Instead, it may be worth looking at richer bibliographic exchange formats such as BibLaTeX or CSL/Citeproc JSON (or its YAML variant). These formats should be also supported by pandoc.

https://pandoc.org/MANUAL.html#citations

You should be able to modify the citation style via the --csl option:

https://pandoc.org/MANUAL.html#citation-rendering

https://citationstyles.org

• @msteffens: Thanks for your informative post!
Am I right in saying that you advise against inventing own types and fields and instead would recommend using a format that already provides suitable types and fields out of the box?
BibLaTeX or CSL JSON offer more types, but neither of them offer all I want... In general, I'd much prefer it if I could freely invent my own types and fields and didn't have to try to fit my stuff into a system that wasn't really made for it. Do you know more specifically which problems arise when I invent my own types and fields and if these problems can be avoided somehow?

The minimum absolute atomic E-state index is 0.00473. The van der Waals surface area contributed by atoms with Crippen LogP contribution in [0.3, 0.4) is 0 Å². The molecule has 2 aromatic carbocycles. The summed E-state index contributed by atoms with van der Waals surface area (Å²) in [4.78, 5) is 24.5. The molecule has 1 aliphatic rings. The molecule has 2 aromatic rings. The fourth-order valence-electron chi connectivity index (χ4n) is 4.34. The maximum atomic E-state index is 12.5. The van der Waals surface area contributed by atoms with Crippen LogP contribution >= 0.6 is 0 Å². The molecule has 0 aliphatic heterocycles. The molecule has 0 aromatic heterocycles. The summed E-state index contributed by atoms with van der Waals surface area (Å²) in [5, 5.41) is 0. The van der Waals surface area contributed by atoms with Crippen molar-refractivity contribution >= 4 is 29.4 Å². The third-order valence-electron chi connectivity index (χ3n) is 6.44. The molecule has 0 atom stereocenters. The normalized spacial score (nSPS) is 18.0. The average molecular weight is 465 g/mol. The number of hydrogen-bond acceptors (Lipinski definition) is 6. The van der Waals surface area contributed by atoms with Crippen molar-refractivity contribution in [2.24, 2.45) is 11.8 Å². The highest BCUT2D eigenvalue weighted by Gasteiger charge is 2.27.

• edited March 2019

Am I right in saying that you advise against inventing own types and fields and instead would recommend using a format that already provides suitable types and fields out of the box?

Yes, exactly.

In general, I'd much prefer it if I could freely invent my own types and fields and didn't have to try to fit my stuff into a system that wasn't really made for it.

Yes, I can understand that. Still, I'd question myself if defining your own custom types & fields is really worth the hassle. What do you gain with this, and where will you exactly benefit by using your own types/fields. Could you maybe gain almost the same benefits by reusing general fields in a creative way? E.g., could you instead add special keywords to the notes or tags fields?

Do you know more specifically which problems arise when I invent my own types and fields and if these problems can be avoided somehow?